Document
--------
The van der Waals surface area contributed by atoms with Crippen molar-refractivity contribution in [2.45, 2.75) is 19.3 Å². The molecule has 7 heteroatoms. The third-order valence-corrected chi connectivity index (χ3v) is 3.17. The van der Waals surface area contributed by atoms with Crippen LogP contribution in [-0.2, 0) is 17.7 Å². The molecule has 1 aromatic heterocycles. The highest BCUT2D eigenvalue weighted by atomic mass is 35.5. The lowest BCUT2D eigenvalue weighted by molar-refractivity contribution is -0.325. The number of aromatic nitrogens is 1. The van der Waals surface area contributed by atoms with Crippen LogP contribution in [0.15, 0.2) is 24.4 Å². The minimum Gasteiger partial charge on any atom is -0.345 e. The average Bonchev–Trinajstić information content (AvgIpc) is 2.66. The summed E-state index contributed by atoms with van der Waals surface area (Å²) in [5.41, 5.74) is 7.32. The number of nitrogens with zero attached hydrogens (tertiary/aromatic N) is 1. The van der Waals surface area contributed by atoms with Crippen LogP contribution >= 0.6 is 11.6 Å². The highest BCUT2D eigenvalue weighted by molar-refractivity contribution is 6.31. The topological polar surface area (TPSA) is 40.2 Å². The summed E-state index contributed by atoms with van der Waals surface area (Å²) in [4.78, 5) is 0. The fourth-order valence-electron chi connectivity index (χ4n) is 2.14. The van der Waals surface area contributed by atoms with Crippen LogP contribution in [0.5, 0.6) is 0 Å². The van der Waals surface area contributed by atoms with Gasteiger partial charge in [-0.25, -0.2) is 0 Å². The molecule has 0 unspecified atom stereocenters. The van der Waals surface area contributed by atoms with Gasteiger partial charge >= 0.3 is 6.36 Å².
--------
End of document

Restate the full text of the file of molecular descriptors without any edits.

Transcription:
The van der Waals surface area contributed by atoms with Crippen molar-refractivity contribution in [2.45, 2.75) is 19.3 Å². The molecule has 7 heteroatoms. The third-order valence-corrected chi connectivity index (χ3v) is 3.17. The van der Waals surface area contributed by atoms with Crippen LogP contribution in [-0.2, 0) is 17.7 Å². The molecule has 1 aromatic heterocycles. The highest BCUT2D eigenvalue weighted by atomic mass is 35.5. The lowest BCUT2D eigenvalue weighted by molar-refractivity contribution is -0.325. The number of aromatic nitrogens is 1. The van der Waals surface area contributed by atoms with Crippen LogP contribution in [0.15, 0.2) is 24.4 Å². The minimum Gasteiger partial charge on any atom is -0.345 e. The average Bonchev–Trinajstić information content (AvgIpc) is 2.66. The summed E-state index contributed by atoms with van der Waals surface area (Å²) in [5.41, 5.74) is 7.32. The number of nitrogens with zero attached hydrogens (tertiary/aromatic N) is 1. The van der Waals surface area contributed by atoms with Crippen LogP contribution >= 0.6 is 11.6 Å². The highest BCUT2D eigenvalue weighted by molar-refractivity contribution is 6.31. The topological polar surface area (TPSA) is 40.2 Å². The summed E-state index contributed by atoms with van der Waals surface area (Å²) in [4.78, 5) is 0. The fourth-order valence-electron chi connectivity index (χ4n) is 2.14. The van der Waals surface area contributed by atoms with Crippen LogP contribution in [0.5, 0.6) is 0 Å². The van der Waals surface area contributed by atoms with Gasteiger partial charge in [-0.25, -0.2) is 0 Å². The molecule has 0 unspecified atom stereocenters. The van der Waals surface area contributed by atoms with Gasteiger partial charge >= 0.3 is 6.36 Å².